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Report From An Opinionated Gardener – April 27

It’s so exciting to watch the perennial garden wake up in the spring. Plants that looked winter-worn or dormant two weeks ago are putting on daily growth. Only the most heat-loving perennials such as the hardy hibiscus are taking their time to emerge.

From a distance perennial gardens look alive and growing and it’s tempting to focus on other garden chores such as pruning, planting and removing the last of the oak leaves. I’ve learned that leaving perennials to themselves at this time of year is a mistake, however, because they aren’t the only plants that are waking up.

Weeds are also growing, many of them in and among our favorite garden plants. At this point these invaders are easy to spot and depending on how long they’ve been in the garden, they might be a bit easier to remove. Ignore them and they will not only become more entrenched…they’re likely to multiply before you can say, “How did it get to be the end of the summer already?”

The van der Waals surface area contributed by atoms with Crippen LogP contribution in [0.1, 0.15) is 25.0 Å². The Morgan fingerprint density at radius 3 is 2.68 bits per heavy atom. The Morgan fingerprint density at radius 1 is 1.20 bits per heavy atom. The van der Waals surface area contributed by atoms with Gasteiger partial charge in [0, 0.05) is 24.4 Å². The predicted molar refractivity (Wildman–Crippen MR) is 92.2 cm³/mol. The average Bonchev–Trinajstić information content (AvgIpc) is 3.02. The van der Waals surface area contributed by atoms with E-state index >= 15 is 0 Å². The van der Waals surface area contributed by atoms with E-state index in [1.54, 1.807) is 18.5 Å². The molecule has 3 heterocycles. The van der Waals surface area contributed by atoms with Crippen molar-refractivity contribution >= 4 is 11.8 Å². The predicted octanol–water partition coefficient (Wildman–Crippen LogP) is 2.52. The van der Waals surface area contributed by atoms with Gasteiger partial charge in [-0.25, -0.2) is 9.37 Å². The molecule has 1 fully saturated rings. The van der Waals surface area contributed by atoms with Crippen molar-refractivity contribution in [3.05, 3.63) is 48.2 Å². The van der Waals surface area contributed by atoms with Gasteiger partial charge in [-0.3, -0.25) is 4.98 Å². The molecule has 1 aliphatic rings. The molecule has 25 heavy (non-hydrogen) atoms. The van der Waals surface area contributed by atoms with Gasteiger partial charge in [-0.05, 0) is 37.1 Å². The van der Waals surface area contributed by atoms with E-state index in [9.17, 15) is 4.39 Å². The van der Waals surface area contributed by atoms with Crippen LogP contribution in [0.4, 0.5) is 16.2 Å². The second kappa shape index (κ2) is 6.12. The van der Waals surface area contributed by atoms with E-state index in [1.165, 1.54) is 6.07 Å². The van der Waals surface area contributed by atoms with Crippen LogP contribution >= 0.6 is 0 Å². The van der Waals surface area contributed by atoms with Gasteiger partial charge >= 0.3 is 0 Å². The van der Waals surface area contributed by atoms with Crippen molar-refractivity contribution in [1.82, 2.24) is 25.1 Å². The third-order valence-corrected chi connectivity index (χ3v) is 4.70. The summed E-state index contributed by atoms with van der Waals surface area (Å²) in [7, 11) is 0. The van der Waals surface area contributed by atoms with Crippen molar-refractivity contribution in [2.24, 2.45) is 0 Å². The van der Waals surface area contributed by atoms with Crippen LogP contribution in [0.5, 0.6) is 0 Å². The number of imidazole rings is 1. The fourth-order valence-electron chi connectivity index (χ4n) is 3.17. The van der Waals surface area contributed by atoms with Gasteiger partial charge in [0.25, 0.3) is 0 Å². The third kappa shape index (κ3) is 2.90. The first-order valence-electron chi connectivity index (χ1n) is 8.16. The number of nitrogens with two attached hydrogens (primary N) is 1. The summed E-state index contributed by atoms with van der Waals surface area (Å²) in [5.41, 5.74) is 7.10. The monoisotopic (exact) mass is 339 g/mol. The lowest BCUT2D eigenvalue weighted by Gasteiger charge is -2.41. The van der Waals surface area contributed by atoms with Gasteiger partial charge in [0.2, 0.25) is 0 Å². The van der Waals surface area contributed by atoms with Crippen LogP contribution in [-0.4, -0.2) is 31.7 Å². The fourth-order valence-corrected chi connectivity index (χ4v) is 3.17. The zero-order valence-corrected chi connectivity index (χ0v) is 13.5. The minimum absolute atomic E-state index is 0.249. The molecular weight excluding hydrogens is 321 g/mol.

Or before you can say, “Where did these weeds come from and how can I get them out of this phlox/dianthus/bee balm?” At this time of year taking a closer look at the perennial garden, and pulling out those baby weeds, is time well spent.

I don’t know about you, but I’ve often found that dealing with problems when they’re small is easier than ignoring them until they are well embedded.

From a distance the perennials look to be in good shape.

But a closer look reveals many weeds that are growing in and among the more desirable plants. It's a great deal easier to remove those weeds now, when they are young, than it will be once their roots are entwined with the garden perennials.


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